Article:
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As a small business owner you’re undoubtedly aware that cash flow is everything. Not only is cash flow important for your day to day operations, but the Small Business Administration reminds business owners that cash flow is also of vital importance when attempting to acquire a small business loan. Improving cash flow is important for small businesses in all industries, but it’s more important for businesses that require cash to operate, such as the food service industry and many retail locations.

Building the Right Infrastructure

Small business owners: how to improve your cash flow
Small business owners: how to improve your cash flow

Without a current cash flow analysis, you’ll never have a good picture of the profitability of your company and you won’t know whether or not your cash flow is actually improving. If you’re interested in improving your cash flow, you may want to invest in an accounting suite such as Intuit bookkeeping software. An accounting suite, when used properly, will be able to generate financial statements on the fly to show you whether your strategies are working. Once you’ve invested in accounting software you can create an accounting structure, as described by American Express Open Forum.

Focus on Getting Paid
Many small business owners struggle with collections. Getting paid should be your first priority when you’re attempting to improve your cash flow. Once you have your accounting system setup properly, you can go over the accounts that are seriously delinquent and create protocols for dealing with collections. Inc.com suggests that you maintain open communication with all of your delinquent customers, even those that are only 30 days late. Maintaining open communication is a good way to identify any unhappy customers and iron out any disputes that could be delaying payments.

Manage Your Inventory
Many businesses, especially new upstarts, suffer by maintaining too large of an inventory. Reducing your inventory is a fantastic way to improve cash flow and create a leaner business. As noted by Microsoft Small Business, even small inventory changes such as cutting back on the stock of a particular item can yield positive results for a company. You should avoid the urge to purchase more inventory than you can move, especially when first starting your business.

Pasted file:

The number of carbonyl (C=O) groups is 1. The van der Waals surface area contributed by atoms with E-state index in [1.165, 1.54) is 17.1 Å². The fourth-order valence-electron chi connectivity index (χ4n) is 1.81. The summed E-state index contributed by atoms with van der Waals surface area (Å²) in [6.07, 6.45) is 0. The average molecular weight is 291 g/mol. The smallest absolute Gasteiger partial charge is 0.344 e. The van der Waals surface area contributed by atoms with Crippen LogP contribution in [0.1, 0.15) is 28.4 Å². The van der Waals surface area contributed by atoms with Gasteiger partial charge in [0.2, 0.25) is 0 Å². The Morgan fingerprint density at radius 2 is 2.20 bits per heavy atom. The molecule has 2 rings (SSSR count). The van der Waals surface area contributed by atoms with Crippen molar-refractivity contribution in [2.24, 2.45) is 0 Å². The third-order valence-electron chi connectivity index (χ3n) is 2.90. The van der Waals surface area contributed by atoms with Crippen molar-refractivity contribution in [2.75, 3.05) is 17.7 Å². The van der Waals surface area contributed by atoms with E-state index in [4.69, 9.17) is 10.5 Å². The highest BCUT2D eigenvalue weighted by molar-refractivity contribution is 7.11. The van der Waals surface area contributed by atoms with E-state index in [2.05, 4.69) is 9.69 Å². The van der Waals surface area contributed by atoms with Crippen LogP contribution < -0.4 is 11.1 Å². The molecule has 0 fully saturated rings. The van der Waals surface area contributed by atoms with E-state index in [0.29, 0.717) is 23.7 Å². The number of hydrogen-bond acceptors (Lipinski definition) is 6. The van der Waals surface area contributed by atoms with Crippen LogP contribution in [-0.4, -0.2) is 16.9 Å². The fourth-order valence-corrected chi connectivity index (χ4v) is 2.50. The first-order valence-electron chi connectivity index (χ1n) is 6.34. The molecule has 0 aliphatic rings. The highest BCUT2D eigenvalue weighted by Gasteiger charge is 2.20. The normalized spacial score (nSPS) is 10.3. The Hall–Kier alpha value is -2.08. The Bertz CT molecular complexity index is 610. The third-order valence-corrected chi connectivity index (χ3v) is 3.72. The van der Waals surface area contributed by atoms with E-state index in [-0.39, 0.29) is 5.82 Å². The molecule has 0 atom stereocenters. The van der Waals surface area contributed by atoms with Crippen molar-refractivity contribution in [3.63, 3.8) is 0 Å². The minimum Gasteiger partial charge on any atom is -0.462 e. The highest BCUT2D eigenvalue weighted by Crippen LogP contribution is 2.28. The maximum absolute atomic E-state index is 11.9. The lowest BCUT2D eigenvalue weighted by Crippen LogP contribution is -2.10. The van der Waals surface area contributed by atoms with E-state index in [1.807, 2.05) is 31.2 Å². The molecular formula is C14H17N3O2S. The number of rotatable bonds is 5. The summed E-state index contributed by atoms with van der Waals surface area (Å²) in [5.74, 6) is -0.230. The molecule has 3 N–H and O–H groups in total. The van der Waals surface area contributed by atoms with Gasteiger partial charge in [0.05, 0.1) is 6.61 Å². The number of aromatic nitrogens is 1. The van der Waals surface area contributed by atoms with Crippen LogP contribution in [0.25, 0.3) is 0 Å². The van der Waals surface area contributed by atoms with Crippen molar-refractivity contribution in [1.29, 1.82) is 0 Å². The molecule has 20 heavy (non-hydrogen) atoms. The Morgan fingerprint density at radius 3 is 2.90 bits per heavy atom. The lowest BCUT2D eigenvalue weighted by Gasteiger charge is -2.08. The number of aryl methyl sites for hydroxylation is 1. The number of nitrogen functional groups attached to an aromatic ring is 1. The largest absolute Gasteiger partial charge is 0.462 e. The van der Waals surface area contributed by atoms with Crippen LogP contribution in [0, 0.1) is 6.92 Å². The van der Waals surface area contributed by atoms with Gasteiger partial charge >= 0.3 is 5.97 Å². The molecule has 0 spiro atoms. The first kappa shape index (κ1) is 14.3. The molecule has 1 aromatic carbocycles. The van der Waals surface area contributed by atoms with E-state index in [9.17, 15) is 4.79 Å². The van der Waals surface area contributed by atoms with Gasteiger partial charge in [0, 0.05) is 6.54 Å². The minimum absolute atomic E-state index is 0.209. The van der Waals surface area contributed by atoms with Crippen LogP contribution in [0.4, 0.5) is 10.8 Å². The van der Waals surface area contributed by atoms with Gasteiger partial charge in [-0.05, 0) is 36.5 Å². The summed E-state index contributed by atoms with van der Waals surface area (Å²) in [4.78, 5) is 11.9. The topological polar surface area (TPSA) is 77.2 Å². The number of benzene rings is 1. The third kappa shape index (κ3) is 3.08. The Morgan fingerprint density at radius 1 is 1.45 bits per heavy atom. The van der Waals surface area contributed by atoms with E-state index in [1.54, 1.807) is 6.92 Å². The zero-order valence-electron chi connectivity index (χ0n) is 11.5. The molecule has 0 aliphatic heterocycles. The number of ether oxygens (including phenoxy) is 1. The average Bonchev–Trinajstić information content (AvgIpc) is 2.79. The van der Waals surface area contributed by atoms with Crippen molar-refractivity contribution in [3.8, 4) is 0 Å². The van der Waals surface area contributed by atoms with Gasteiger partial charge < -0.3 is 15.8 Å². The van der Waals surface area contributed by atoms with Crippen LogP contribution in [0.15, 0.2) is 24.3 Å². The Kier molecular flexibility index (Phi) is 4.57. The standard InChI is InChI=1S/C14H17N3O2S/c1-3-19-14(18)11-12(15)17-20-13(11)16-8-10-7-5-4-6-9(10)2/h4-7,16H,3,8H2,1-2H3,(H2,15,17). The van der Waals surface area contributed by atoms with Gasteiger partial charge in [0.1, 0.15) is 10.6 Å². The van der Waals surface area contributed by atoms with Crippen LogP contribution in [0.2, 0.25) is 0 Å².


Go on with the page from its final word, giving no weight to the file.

Give Them More Options
The days of relying on cash and check are over. If you find that you continuously have issues with payments, you may want to broaden your payment options. Denise O’Berry encourages business owners to offer as many payment options as possible. Whether your company specializes in business-to-business sales or direct-to-consumer sales, the ability to pay via debit or credit card may be the difference between whether you get paid today or tomorrow. Alternative payment methods such as PayPal are also becoming incredibly popular throughout many industries, and physical payment portals such as mobile card swiping devices can further encourage customers to pay when they can.

Developing your cash flow analysis is only one part of the financial puzzle. Once you have established procedures for accurate cash flow, you can begin building a solid financial system. You should create protocols for the collections of past due accounts, ensure that vendors are paid on time and analyze your cash flow to determine any areas which your company can improve.